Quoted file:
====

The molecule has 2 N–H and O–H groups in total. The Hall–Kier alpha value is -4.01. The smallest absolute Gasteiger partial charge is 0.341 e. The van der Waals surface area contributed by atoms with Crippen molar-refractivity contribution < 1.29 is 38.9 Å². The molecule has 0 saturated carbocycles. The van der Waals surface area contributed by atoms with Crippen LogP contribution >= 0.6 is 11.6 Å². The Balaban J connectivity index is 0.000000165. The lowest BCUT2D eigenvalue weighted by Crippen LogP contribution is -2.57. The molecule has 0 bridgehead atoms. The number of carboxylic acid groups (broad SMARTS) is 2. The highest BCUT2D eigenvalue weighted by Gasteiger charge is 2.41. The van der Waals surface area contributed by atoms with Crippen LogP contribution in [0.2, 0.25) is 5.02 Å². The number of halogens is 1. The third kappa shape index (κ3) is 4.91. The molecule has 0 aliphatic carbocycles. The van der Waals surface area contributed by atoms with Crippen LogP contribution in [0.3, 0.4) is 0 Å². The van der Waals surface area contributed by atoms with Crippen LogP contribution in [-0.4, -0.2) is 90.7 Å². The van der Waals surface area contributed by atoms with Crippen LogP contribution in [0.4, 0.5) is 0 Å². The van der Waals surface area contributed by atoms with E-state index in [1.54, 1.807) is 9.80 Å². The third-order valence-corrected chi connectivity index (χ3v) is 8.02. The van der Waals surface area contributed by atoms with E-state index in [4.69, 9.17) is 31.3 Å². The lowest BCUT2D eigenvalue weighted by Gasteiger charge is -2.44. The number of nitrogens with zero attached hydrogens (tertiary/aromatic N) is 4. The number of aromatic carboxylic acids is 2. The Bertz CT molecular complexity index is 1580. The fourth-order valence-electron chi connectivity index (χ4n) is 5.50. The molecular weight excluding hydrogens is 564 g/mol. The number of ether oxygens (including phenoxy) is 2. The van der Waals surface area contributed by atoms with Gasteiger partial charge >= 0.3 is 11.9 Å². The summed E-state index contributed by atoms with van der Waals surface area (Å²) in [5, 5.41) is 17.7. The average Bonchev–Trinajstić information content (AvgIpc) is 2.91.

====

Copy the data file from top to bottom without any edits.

The molecule has 2 N–H and O–H groups in total. The Hall–Kier alpha value is -4.01. The smallest absolute Gasteiger partial charge is 0.341 e. The van der Waals surface area contributed by atoms with Crippen molar-refractivity contribution < 1.29 is 38.9 Å². The molecule has 0 saturated carbocycles. The van der Waals surface area contributed by atoms with Crippen LogP contribution >= 0.6 is 11.6 Å². The Balaban J connectivity index is 0.000000165. The lowest BCUT2D eigenvalue weighted by Crippen LogP contribution is -2.57. The molecule has 0 bridgehead atoms. The number of carboxylic acid groups (broad SMARTS) is 2. The highest BCUT2D eigenvalue weighted by Gasteiger charge is 2.41. The van der Waals surface area contributed by atoms with Crippen LogP contribution in [0.2, 0.25) is 5.02 Å². The number of halogens is 1. The third kappa shape index (κ3) is 4.91. The molecule has 0 aliphatic carbocycles. The van der Waals surface area contributed by atoms with Crippen LogP contribution in [0.3, 0.4) is 0 Å². The van der Waals surface area contributed by atoms with Crippen LogP contribution in [-0.4, -0.2) is 90.7 Å². The van der Waals surface area contributed by atoms with Crippen LogP contribution in [0.4, 0.5) is 0 Å². The van der Waals surface area contributed by atoms with E-state index in [1.54, 1.807) is 9.80 Å². The third-order valence-corrected chi connectivity index (χ3v) is 8.02. The van der Waals surface area contributed by atoms with E-state index in [4.69, 9.17) is 31.3 Å². The lowest BCUT2D eigenvalue weighted by Gasteiger charge is -2.44. The number of nitrogens with zero attached hydrogens (tertiary/aromatic N) is 4. The number of aromatic carboxylic acids is 2. The Bertz CT molecular complexity index is 1580. The fourth-order valence-electron chi connectivity index (χ4n) is 5.50. The molecular weight excluding hydrogens is 564 g/mol. The number of ether oxygens (including phenoxy) is 2. The van der Waals surface area contributed by atoms with Gasteiger partial charge >= 0.3 is 11.9 Å². The summed E-state index contributed by atoms with van der Waals surface area (Å²) in [5, 5.41) is 17.7. The average Bonchev–Trinajstić information content (AvgIpc) is 2.91.